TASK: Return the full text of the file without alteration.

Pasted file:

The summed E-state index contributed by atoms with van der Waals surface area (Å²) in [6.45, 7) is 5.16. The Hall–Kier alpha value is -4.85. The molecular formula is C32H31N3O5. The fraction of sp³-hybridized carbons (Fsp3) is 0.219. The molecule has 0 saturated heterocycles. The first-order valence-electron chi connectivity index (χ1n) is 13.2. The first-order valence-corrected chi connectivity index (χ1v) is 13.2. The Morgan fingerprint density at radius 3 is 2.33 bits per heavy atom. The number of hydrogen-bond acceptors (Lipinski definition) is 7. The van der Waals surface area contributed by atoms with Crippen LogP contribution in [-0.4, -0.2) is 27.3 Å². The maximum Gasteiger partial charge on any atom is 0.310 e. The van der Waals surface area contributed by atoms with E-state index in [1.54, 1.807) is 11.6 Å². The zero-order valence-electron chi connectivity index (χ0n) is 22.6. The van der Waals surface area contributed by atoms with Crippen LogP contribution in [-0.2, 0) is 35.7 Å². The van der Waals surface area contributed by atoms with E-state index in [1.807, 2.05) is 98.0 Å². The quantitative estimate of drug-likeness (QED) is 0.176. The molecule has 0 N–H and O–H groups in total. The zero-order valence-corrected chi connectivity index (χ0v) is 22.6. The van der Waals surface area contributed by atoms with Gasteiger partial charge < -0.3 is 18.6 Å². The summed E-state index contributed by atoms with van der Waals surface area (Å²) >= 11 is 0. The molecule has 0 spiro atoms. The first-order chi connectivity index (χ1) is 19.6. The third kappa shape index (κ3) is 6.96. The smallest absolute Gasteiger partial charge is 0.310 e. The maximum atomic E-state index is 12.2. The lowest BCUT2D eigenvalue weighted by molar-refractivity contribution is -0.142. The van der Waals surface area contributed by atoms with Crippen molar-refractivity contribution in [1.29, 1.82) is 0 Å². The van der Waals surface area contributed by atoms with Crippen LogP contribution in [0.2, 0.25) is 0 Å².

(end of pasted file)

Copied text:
The summed E-state index contributed by atoms with van der Waals surface area (Å²) in [6.45, 7) is 5.16. The Hall–Kier alpha value is -4.85. The molecular formula is C32H31N3O5. The fraction of sp³-hybridized carbons (Fsp3) is 0.219. The molecule has 0 saturated heterocycles. The first-order valence-electron chi connectivity index (χ1n) is 13.2. The first-order valence-corrected chi connectivity index (χ1v) is 13.2. The Morgan fingerprint density at radius 3 is 2.33 bits per heavy atom. The number of hydrogen-bond acceptors (Lipinski definition) is 7. The van der Waals surface area contributed by atoms with Crippen LogP contribution in [-0.4, -0.2) is 27.3 Å². The maximum Gasteiger partial charge on any atom is 0.310 e. The van der Waals surface area contributed by atoms with E-state index in [1.54, 1.807) is 11.6 Å². The zero-order valence-electron chi connectivity index (χ0n) is 22.6. The van der Waals surface area contributed by atoms with Crippen LogP contribution in [-0.2, 0) is 35.7 Å². The van der Waals surface area contributed by atoms with E-state index in [1.807, 2.05) is 98.0 Å². The quantitative estimate of drug-likeness (QED) is 0.176. The molecule has 0 N–H and O–H groups in total. The zero-order valence-corrected chi connectivity index (χ0v) is 22.6. The van der Waals surface area contributed by atoms with Gasteiger partial charge < -0.3 is 18.6 Å². The summed E-state index contributed by atoms with van der Waals surface area (Å²) >= 11 is 0. The molecule has 0 spiro atoms. The first-order chi connectivity index (χ1) is 19.6. The third kappa shape index (κ3) is 6.96. The smallest absolute Gasteiger partial charge is 0.310 e. The maximum atomic E-state index is 12.2. The lowest BCUT2D eigenvalue weighted by molar-refractivity contribution is -0.142. The van der Waals surface area contributed by atoms with Crippen molar-refractivity contribution in [1.29, 1.82) is 0 Å². The van der Waals surface area contributed by atoms with Crippen LogP contribution in [0.2, 0.25) is 0 Å².